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The BBC Cardiff Singer of the World is much more than just a competition. The weeklong event in June feels like an international festival rather than a gladiatorial contest, celebrating the operatic voice in all its many colours. Simon Rees looks forward to this year’s instalment in the Welsh capital


Double laureate in the 16th Cardiff Singer of the World competition: American mezzosoprano Jamie Barton won both the Song Prize and the main title in 2013

It’s not winning that matters in the BBC Cardiff Singer of the World competition. In fact, it’s not even just taking part. The difference between this international singing contest and dozens of others like it is the fact that, with the clout of a major global media brand like the BBC behind it, the competition can give its participants worldwide exposure to a broadcast audience of hundreds of thousands, boosted to potentially millions this year because of plans to stream the event online.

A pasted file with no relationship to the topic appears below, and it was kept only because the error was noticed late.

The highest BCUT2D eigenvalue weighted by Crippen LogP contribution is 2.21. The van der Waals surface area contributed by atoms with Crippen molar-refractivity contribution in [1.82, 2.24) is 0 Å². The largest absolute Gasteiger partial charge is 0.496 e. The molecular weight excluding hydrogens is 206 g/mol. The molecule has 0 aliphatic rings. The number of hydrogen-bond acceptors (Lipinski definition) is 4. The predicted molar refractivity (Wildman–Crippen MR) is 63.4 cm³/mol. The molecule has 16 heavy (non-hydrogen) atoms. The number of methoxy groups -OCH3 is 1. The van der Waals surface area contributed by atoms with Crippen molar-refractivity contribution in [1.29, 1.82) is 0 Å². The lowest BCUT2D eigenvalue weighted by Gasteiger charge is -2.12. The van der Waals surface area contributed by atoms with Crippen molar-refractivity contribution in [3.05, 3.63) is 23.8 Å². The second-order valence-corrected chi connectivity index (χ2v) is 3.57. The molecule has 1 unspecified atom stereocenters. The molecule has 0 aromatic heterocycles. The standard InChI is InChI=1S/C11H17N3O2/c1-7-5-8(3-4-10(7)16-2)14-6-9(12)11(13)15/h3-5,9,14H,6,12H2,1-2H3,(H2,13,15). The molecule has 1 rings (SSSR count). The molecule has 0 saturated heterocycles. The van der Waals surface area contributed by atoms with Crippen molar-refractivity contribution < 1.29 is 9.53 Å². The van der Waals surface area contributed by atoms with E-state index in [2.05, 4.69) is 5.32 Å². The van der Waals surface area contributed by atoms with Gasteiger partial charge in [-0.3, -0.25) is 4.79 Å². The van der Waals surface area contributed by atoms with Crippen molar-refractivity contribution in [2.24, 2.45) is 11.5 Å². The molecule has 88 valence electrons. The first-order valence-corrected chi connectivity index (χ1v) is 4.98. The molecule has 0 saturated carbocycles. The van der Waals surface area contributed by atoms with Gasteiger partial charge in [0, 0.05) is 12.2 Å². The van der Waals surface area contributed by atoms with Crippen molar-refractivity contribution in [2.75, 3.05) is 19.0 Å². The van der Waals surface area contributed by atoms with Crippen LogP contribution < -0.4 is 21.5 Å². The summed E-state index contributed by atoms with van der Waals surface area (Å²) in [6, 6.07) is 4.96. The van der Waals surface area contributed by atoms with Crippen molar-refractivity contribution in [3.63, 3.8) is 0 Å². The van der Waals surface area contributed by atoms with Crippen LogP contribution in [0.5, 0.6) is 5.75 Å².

The 2017 BBC Cardiff Singer of the World takes place over a week in mid-June. An arduous round of auditioning has whittled the field down to 20 young singers competing in four rounds of arias, accompanied by orchestra, and four rounds of songs, accompanied by piano. All competitions are, to some extent, defined by their previous participants – and not only the winners. Among Cardiff Singer’s starry tally, opera lovers are quick to recall Karita Mattila (who won the very first competition in 1983), Dmitri Hvorostovsky (who battled for first prize with Bryn Terfel in 1989, with the Welshman settling for the song prize), Nina Stemme (1993), Anja Harteros (1999), and Jamie Barton (who won both the main prize and the song prize in 2013).

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British soprano Sophie Bevan discusses her starring role in a new opera at ENO; exploring the hidden art of the répétiteur; traditional craftsmanship meets contemporary design at Oman’s Royal Opera House Muscat; and Cardiff prepares to crown the Singer of the World. Plus, our pick of this year’s top singing competitions around the world; English Touring Opera proves that learning about opera can be educational and fun; American baritone and movie star Nelson Eddy; Simon Callow’s Wagnerian triumph; and Elisabeth Schwarzkopf’s legendary recordings.